Accompanying tasks

This can vary from school to school, and role to role, but if you are applying for a teaching role within the current climate, this may be a task where you talk through how you would approach teaching particular content, with a pre-requisite provided by the school. For example: ‘talk the panel through how you would teach a lesson that explores Act 1 Scene 7 of Macbeth, with a focus on character.’ The panel will be looking to be able to gauge your subject knowledge, how you would structure a lesson, and the opportunities that you would take to gauge understanding over the course of the lesson itself.

For leadership roles, either subject leadership or beyond, you may receive a data task or in-tray task where you will be required to work systematically to provide a strategic response. With a data task, it is effective to consider a three-pronged approach: look at common gaps that are a national occurrence such as disadvantage, gender or target groups (higher attainment, borderline, EAL) and consider what actions you would want to discuss with your team as a result of this analysis.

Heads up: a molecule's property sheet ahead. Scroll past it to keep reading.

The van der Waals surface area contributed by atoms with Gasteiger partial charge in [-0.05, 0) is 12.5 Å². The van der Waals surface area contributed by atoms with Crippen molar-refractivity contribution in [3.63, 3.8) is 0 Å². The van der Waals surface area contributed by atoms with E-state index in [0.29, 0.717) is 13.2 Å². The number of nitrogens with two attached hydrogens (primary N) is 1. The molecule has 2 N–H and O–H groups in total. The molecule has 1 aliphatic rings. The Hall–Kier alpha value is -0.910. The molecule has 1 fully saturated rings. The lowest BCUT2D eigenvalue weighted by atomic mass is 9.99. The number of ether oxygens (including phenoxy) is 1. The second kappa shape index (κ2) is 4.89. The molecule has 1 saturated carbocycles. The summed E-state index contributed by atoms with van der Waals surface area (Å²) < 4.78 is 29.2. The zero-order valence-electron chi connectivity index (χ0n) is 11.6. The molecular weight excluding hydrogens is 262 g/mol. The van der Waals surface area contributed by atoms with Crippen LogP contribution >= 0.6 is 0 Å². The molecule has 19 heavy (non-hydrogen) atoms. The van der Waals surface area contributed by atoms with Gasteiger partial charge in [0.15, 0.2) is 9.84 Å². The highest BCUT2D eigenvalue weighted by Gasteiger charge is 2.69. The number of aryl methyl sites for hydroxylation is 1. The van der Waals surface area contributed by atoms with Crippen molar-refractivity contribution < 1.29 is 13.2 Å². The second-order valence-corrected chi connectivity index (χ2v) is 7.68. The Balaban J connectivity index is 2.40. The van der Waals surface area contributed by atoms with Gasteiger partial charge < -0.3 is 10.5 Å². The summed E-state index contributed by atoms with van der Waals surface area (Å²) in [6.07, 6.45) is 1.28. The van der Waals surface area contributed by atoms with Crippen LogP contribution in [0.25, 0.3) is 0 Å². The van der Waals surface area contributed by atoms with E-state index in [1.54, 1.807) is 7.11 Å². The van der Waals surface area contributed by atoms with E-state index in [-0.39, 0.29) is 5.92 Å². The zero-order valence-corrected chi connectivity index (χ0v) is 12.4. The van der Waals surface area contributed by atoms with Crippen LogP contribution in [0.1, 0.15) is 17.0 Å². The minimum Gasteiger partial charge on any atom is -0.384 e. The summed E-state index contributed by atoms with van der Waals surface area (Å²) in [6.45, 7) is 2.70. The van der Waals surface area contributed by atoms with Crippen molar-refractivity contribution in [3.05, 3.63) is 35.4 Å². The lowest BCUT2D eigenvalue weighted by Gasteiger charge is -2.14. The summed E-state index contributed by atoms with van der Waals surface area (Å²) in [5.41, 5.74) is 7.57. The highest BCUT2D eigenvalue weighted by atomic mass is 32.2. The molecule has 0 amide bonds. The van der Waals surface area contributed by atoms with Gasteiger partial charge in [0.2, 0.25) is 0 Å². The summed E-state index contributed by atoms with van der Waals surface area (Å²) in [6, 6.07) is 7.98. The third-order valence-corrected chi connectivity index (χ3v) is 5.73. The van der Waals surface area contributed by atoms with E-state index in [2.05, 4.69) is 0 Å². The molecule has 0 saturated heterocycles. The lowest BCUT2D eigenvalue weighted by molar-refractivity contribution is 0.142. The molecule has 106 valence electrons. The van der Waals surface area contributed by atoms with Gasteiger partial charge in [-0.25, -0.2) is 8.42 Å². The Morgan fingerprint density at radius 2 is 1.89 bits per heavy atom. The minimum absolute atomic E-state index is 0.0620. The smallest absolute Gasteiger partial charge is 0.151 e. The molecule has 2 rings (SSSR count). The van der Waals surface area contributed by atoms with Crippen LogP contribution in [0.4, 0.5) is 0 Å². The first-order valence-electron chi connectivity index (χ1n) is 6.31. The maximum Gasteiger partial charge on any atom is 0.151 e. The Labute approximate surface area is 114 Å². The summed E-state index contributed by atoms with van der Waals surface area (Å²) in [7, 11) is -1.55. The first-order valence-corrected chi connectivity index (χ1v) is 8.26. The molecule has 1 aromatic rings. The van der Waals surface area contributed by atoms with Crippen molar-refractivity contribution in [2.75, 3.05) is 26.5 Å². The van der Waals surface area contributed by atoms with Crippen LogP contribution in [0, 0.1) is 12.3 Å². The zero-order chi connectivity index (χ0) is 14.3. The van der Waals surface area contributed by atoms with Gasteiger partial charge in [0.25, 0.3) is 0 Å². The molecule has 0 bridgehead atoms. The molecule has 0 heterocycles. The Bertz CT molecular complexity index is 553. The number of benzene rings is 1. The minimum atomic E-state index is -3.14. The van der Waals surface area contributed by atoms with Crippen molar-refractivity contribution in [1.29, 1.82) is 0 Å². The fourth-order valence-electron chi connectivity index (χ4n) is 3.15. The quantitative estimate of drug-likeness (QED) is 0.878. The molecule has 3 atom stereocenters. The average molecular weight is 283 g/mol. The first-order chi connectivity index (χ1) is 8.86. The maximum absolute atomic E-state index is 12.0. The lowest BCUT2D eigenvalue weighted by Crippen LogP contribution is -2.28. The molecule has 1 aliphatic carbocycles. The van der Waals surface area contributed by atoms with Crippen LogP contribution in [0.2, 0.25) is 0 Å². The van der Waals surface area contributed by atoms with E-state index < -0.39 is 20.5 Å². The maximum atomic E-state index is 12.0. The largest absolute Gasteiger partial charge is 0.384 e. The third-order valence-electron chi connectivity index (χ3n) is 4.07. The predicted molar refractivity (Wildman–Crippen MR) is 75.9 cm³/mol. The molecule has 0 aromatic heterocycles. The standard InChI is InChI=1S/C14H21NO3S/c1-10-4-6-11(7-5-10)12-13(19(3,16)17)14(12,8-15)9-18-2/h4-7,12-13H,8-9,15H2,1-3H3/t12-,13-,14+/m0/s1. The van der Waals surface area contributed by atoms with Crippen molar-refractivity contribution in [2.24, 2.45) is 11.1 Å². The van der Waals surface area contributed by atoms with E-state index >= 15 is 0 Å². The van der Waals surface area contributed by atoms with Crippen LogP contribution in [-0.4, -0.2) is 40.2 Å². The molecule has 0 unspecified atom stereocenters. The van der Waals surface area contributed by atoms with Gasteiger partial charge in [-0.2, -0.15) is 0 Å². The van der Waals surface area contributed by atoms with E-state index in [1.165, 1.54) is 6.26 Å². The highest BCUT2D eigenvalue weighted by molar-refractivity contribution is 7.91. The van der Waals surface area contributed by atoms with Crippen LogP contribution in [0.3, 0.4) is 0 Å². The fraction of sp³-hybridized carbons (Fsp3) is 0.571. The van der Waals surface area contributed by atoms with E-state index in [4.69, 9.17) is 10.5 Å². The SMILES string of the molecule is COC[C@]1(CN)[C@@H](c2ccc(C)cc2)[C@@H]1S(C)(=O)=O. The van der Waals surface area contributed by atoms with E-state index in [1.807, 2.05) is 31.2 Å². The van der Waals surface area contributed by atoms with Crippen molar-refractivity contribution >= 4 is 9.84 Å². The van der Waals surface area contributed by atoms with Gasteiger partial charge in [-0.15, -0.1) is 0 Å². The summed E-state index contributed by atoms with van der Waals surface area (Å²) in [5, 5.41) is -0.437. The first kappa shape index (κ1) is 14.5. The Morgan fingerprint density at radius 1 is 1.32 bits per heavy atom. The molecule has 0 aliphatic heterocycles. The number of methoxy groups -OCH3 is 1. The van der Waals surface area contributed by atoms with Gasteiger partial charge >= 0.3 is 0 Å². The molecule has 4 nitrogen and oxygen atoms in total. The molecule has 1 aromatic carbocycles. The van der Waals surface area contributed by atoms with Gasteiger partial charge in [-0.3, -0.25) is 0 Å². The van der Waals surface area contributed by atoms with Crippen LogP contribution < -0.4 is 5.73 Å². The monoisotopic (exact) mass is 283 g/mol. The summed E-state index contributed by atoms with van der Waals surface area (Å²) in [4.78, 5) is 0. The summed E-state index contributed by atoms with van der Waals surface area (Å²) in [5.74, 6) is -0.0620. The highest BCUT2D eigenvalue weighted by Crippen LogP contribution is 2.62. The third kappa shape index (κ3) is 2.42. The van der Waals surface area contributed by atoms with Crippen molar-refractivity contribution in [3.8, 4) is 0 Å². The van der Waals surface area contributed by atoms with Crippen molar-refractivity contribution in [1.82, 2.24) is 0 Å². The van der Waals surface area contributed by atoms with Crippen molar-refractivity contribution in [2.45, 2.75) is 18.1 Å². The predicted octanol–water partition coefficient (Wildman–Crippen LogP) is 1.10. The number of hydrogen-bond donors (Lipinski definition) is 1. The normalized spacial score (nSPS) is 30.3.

If you are faced with an in-tray task, this may take the form of a series of emails to your inbox, and what you might deal with first, but also how. It is key to consider safeguarding as a first priority, but then consider how speaking to the various people within the professional team may speed up your ability to deal with such tasks: no one is expecting you to be an expert, but to consider the specialists (SENCo, Safeguarding Lead, Business Manager) that you have to refer things on to where the requests are within their remit.

Responses